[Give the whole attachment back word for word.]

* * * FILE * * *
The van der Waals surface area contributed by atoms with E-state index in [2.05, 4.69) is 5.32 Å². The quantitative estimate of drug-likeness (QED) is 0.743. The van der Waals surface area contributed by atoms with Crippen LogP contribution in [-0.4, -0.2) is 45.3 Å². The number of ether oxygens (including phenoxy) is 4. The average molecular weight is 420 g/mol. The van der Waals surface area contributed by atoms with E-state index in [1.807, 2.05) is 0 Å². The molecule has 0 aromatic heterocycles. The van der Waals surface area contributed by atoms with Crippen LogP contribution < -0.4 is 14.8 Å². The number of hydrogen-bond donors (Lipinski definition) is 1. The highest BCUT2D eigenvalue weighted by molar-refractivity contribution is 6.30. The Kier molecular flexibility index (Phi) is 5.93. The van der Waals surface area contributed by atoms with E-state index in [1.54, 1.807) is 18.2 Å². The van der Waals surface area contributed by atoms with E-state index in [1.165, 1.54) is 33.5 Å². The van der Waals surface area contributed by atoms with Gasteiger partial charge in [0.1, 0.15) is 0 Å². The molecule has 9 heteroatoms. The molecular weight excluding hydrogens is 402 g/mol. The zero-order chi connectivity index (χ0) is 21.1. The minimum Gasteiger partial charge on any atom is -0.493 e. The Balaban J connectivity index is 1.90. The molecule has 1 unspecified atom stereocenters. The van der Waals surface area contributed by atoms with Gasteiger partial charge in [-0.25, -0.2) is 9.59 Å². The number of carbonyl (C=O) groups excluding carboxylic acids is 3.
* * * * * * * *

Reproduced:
The van der Waals surface area contributed by atoms with E-state index in [2.05, 4.69) is 5.32 Å². The quantitative estimate of drug-likeness (QED) is 0.743. The van der Waals surface area contributed by atoms with Crippen LogP contribution in [-0.4, -0.2) is 45.3 Å². The number of ether oxygens (including phenoxy) is 4. The average molecular weight is 420 g/mol. The van der Waals surface area contributed by atoms with E-state index in [1.807, 2.05) is 0 Å². The molecule has 0 aromatic heterocycles. The van der Waals surface area contributed by atoms with Crippen LogP contribution < -0.4 is 14.8 Å². The number of hydrogen-bond donors (Lipinski definition) is 1. The highest BCUT2D eigenvalue weighted by molar-refractivity contribution is 6.30. The Kier molecular flexibility index (Phi) is 5.93. The van der Waals surface area contributed by atoms with E-state index in [1.54, 1.807) is 18.2 Å². The van der Waals surface area contributed by atoms with E-state index in [1.165, 1.54) is 33.5 Å². The van der Waals surface area contributed by atoms with Gasteiger partial charge in [0.1, 0.15) is 0 Å². The molecule has 9 heteroatoms. The molecular weight excluding hydrogens is 402 g/mol. The zero-order chi connectivity index (χ0) is 21.1. The minimum Gasteiger partial charge on any atom is -0.493 e. The Balaban J connectivity index is 1.90. The molecule has 1 unspecified atom stereocenters. The van der Waals surface area contributed by atoms with Gasteiger partial charge in [-0.25, -0.2) is 9.59 Å². The number of carbonyl (C=O) groups excluding carboxylic acids is 3.